11. Katrin Jakobsdottir
Katrin Jakobsdottir is Iceland’s new Prime Minister. Unlike some world leaders who don’t believe in climate change, Katrin is an environmentalist and badass anti-war feminist.
She is the second female Prime Minister of Iceland, part of the Left-Green Movement, and is one of the world’s youngest leaders.
12. Noorjahan Akbar
Noorjahan is the founder of Free Women Writers in Afghanistan, which is a collective of Afghan writers and students that promotes the voices and stories of women in newspapers and on the radio.
In 2013, they published a collection of work titled Daughters of Rabia. In 2016, the Daughters of Rabia scholarship was founded to fund higher education for women in Afghanistan.
Their second book, You Are Not Alone, is a guide for women facing gender-based violence. It came out in English in September 2017.
13. Mashal Waqar
Mashal is one of our fearless leaders: the co-founder and CTO here at The Tempest. Mashal is a fierce advocate for accessibility and inclusion, and in 2017 she was awarded the Young Leader of the Year award at the 19th Global WIL Economic Forum.
She has given a TEDx Talk on the impact of social media and continues to raise awareness on how to make online content more accessible.
14. Amelia Cook
Amelia launched Anime Feminist, a groundbreaking website dedicated to discussing anime and Japanese pop culture through a feminist lens in October 2016. Amelia is a vocal advocate for fair compensation for her team of diverse writers that are often sidelined in the world of anime fandom and has built her business around that – something we discussed in an interview with her.
In 2018, she’s launching Otagai, a platform for creatives to discuss ways to make money doing what they love.
15. Wendy Zukerman
Wendy is the host of the Science Vs. podcast, which she recently moved from Australia to the US. She tackles controversial topics by sticking to the cold, hard scientific facts.
By bringing science to popular, politicised topics, she’s changing the science journalism game.
16. Isabelia Herrera
As music editor of REMEZCLA, Isabelia’s accomplishments in 2017 include initiating partnerships with NPR and Apple Music, hosting Remezcla’s first music podcast, and being honored on this year’s Forbes 30 Under 30.
At only 25, Isabelia’s passion for music, and race/gender identity has created a diverse insight into the Latin culture. We love her dedication to representing diversity in an inclusive and supportive manner.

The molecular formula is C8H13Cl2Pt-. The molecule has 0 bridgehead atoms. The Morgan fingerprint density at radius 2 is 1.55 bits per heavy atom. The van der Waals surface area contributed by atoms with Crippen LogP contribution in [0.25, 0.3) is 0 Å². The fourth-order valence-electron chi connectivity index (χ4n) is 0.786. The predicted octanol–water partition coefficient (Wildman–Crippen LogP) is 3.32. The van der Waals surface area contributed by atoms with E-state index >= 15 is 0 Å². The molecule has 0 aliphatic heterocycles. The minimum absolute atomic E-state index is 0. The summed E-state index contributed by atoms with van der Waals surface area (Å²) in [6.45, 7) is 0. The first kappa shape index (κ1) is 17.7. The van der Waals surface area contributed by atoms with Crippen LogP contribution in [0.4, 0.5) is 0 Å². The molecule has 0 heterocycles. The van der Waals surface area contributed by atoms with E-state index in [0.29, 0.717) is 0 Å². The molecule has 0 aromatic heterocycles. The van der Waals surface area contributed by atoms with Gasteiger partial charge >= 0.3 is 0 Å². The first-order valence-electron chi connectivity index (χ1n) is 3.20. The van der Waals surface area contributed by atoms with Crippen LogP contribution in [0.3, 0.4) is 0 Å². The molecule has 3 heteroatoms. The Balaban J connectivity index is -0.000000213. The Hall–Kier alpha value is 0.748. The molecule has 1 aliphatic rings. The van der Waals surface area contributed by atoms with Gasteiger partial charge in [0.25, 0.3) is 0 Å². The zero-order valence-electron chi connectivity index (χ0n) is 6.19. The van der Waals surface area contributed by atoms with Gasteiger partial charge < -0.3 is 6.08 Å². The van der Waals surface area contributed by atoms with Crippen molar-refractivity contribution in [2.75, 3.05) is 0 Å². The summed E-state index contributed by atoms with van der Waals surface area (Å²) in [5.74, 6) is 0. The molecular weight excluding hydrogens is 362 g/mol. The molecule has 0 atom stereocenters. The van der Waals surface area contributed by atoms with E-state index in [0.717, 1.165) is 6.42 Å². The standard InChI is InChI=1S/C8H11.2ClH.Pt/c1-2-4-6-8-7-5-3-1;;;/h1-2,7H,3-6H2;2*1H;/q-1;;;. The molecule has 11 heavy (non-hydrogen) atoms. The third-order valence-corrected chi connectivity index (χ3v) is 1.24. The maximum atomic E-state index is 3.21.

17. Alex Petri
Alex Petri has been making us laugh with her column in the Washington Post since 2010. The youngest person to ever have a column in the Washington Post, her satirical take on politics has landed her many fans, including the White House.
In 2017, Petri came into the spotlight when the White House inadvertently shared her piece, “Trump’s budget makes perfect sense and will fix America, and I will tell you why”, on their daily email blast, making her satire “real news.” Her humorous approach to politics is a reminder that there is always light to be found, even in the darkest of timelines.
18. Lesley Nneka Arimah
Lesley Nneka Arimah is a Nigerian writer whose short stories have appeared in many magazines, including the New Yorker. Her debut novel What it Means When a Man Falls from the Sky, a collection of short stories released in October 2017, has already won numerous critical accolades. She is a National Book Foundation “5 Under 35” honoree, winner of the 2017 Kirkus Prize, and nominated for the National Book Critics Circle Leonard Prize.
The stories explore the black female experience with incredible beauty and lyricism and are totally necessary for your bookshelf.
19. Princess Nokia
Destiny Frasqueri, known by her stage name Princess Nokia, is a queer feminist rapper who first came onto the music scene in 2010. She quickly spurned advances of record companies to become an independent artist.
Her album 1992 is filled with smart, witty lyrics about race, gender and gentrification and her podcast ‘Smart Girl Club Radio’ is further proof that the sky is the limit for this amazing human.
20. Molly Yeh
After attending Juilliard, Molly Yeh packed up her Brooklyn life to move with her husband to a sugar-beet farm in rural North Dakota and took the blogosphere by storm with her food blog, My Name is Yeh.
Molly’s blog filled with stunning food pictures, recipes inspired by her Chinese-Jewish roots, and fun anecdotes about farm life has amassed a loyal following which led to the release of her first cookbook, Molly on the Range, in 2017. We love her beautiful, creative recipes that blend her life on the farm with her cultural roots and a deep love for food.
21. Doreen St. Félix